This self-destructive rite of women’s aestheticism and receptivity leading to suicidal vulnerability is exemplified in the careers of Virginia Woolf and Sylvia Plath.Paradoxically, the furthering of female aestheticism also led to an apparent fringing from sexuality and its politics, where the site of the body wasveiled, disguised or denied for insistence of artistic freedom and autonomy, leading Showalter to state that even though women’s writing was “erotically charged and drenched with sexual symbolism, female aestheticism is nonetheless oddly sexless in its content”. This leads to the popularization of the idea of ‘androgyny’ in women literature of this period (Bloomsbury group being a major contributor to this ideology).
Showalterfurther develops this phase stating that the literature of the female phaseentered a new, dynamic stage in 1960 to incorporate and develop itself on Marxist, Feminist and Psychoanalytical theories and therefore helped women to both deconstruct and reconstruct their identities while providing society with women’s view of life, experience, originality and individuality; as demanded by G. H. Lewis and J. S. Mill. Continuing with the conflicts of the feminist phase, novelists of this period continue to struggle with the binaries of “art and love, between self-fulfilment and duty”, but work by consolidating the gains of the past while working with a new range of language and experience converting sexuality and anger (earlier treated only as attributes of realistic characters) into sources of ‘female creative powers’. In this light, women writers have tried to unify their fragmented experience through artistic vision which Showalter states will ultimately leadthem to make a choice between assimilation and separation into literary mainstream in the near future.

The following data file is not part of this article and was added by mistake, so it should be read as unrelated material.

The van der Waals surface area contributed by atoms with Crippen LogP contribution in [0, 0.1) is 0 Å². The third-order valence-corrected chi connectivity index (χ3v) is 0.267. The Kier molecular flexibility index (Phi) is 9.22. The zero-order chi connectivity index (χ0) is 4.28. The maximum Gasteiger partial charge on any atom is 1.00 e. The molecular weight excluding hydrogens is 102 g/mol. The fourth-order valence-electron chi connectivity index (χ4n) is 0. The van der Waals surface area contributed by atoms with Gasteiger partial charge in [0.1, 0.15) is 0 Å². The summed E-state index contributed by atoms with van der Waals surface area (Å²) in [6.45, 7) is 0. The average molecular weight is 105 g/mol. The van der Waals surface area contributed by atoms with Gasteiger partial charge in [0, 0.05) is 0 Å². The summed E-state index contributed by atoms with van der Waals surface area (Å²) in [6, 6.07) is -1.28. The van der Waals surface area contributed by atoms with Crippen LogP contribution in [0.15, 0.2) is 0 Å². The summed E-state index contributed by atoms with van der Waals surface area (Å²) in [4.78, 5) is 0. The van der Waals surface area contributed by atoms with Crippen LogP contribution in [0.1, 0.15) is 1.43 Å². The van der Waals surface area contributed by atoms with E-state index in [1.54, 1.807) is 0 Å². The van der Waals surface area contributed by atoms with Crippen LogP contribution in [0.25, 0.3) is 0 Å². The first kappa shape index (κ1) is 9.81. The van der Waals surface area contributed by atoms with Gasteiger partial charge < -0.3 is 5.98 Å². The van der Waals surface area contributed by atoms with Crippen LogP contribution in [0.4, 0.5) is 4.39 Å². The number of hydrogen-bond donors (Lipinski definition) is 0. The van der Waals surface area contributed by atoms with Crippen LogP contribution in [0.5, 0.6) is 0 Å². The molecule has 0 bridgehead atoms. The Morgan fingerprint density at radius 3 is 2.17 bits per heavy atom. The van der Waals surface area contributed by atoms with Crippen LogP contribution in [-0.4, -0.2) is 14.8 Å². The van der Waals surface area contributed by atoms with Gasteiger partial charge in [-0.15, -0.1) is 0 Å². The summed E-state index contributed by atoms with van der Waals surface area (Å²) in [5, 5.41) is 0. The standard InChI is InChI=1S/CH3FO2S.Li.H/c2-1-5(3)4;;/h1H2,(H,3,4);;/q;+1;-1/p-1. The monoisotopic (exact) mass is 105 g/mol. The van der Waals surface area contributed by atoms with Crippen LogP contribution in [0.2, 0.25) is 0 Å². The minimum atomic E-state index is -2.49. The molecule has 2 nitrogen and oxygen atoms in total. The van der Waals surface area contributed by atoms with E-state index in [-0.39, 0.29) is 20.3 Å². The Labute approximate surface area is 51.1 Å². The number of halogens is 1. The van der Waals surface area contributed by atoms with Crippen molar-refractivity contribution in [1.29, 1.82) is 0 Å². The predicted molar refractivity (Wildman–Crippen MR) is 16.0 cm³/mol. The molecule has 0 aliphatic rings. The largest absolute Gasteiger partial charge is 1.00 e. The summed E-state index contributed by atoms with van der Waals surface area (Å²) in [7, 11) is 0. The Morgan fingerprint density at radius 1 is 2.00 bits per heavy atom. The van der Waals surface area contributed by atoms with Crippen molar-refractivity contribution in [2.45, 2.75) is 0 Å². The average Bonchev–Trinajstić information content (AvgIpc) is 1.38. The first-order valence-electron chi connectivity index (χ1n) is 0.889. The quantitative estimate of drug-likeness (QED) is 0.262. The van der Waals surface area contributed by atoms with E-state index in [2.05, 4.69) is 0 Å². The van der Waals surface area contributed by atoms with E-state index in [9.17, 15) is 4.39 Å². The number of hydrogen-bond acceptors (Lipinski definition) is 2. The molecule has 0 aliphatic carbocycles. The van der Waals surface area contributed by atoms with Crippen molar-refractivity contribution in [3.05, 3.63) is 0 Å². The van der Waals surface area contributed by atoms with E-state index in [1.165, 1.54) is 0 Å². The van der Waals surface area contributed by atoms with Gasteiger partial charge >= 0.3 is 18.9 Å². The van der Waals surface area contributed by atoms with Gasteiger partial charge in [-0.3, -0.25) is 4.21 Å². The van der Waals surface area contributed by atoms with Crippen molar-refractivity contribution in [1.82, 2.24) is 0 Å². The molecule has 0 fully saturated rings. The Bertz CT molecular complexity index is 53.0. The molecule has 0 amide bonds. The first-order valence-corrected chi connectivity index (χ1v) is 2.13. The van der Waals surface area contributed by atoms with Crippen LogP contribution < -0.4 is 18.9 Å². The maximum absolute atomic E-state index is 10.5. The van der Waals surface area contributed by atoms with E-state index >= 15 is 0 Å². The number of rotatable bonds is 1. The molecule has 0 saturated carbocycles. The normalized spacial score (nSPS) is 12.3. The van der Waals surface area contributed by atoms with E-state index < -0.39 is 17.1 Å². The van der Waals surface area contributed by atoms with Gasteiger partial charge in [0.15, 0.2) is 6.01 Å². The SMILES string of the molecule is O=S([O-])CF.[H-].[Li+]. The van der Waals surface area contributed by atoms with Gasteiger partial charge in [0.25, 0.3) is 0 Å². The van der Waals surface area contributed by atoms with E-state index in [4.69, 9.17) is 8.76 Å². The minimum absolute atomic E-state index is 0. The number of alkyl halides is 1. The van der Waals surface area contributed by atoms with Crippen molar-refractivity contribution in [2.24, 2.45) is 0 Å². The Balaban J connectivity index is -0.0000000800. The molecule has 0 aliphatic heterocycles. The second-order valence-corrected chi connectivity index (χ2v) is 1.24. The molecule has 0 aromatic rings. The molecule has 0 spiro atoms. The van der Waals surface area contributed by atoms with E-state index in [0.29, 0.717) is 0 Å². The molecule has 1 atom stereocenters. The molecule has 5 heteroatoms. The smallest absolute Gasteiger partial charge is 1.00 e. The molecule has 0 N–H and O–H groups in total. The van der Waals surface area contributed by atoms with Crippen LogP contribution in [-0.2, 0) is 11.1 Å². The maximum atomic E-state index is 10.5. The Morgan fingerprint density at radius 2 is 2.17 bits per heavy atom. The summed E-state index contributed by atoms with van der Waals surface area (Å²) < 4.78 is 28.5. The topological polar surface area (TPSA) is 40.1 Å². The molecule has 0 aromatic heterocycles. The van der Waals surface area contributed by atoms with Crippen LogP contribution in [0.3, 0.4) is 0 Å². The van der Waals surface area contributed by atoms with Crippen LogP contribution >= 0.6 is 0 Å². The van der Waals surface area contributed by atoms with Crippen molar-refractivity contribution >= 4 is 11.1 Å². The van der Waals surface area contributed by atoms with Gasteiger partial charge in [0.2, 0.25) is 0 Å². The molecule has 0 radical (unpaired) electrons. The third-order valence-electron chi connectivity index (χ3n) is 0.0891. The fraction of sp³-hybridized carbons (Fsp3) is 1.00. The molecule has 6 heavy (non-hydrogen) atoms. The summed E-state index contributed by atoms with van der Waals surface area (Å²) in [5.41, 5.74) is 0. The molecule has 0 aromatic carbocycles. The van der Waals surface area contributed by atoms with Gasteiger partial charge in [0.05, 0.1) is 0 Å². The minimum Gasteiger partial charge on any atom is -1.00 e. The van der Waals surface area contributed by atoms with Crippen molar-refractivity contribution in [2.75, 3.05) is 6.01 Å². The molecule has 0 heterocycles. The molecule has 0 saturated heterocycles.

The assembly of the lineage of women novelists as done by Showalter through the construction of the above mentioned three phases in her book has significantly contributed to the establishment of a Female Literary Tradition and has helped to unearth the vast expanse of women’s literature, previously ignored. However, it appears to me that there are certain foundational impediments in her work. A major premise for her work remains the construction of women’s literary history through the genre of novel writing alone which thereby excludes the colossal mass of literature that women wrote in the forms of drama, poetry, diaries, social tracts, autobiographies, etc. To formulate any kind of literary history for women’s writing without taking into account all these genres will necessarily provide us with a fractional and restrictive imagine thereby undermining the profundity and versatility of women’s imagination, creativity and intellectual labour.